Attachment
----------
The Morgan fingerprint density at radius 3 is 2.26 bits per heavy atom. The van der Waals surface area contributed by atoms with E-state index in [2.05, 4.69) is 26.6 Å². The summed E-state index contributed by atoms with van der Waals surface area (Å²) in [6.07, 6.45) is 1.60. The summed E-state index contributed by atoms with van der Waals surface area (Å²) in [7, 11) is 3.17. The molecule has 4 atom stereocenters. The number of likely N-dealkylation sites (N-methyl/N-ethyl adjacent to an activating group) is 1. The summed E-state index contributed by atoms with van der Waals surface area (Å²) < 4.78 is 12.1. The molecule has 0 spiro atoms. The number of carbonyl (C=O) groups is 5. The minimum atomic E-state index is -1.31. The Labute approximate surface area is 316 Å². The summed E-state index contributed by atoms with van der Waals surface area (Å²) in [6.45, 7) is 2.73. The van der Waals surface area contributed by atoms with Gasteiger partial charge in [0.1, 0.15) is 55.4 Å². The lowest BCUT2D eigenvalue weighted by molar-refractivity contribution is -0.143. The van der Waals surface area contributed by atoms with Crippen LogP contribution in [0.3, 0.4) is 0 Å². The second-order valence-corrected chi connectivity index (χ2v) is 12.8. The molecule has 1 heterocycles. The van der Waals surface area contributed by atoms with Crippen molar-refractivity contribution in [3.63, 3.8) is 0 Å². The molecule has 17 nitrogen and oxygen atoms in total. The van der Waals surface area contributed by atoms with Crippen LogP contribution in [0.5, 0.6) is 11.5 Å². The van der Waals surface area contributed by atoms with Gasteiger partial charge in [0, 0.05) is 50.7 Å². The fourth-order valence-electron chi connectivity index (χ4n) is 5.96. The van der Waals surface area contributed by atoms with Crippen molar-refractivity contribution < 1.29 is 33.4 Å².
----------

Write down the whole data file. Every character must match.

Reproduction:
The Morgan fingerprint density at radius 3 is 2.26 bits per heavy atom. The van der Waals surface area contributed by atoms with E-state index in [2.05, 4.69) is 26.6 Å². The summed E-state index contributed by atoms with van der Waals surface area (Å²) in [6.07, 6.45) is 1.60. The summed E-state index contributed by atoms with van der Waals surface area (Å²) in [7, 11) is 3.17. The molecule has 4 atom stereocenters. The number of likely N-dealkylation sites (N-methyl/N-ethyl adjacent to an activating group) is 1. The summed E-state index contributed by atoms with van der Waals surface area (Å²) < 4.78 is 12.1. The molecule has 0 spiro atoms. The number of carbonyl (C=O) groups is 5. The minimum atomic E-state index is -1.31. The Labute approximate surface area is 316 Å². The summed E-state index contributed by atoms with van der Waals surface area (Å²) in [6.45, 7) is 2.73. The van der Waals surface area contributed by atoms with Gasteiger partial charge in [0.1, 0.15) is 55.4 Å². The lowest BCUT2D eigenvalue weighted by molar-refractivity contribution is -0.143. The van der Waals surface area contributed by atoms with Crippen LogP contribution in [0.3, 0.4) is 0 Å². The second-order valence-corrected chi connectivity index (χ2v) is 12.8. The molecule has 1 heterocycles. The van der Waals surface area contributed by atoms with Crippen molar-refractivity contribution in [3.63, 3.8) is 0 Å². The molecule has 17 nitrogen and oxygen atoms in total. The van der Waals surface area contributed by atoms with Crippen LogP contribution in [0.5, 0.6) is 11.5 Å². The van der Waals surface area contributed by atoms with Gasteiger partial charge in [0, 0.05) is 50.7 Å². The fourth-order valence-electron chi connectivity index (χ4n) is 5.96. The van der Waals surface area contributed by atoms with Crippen molar-refractivity contribution < 1.29 is 33.4 Å².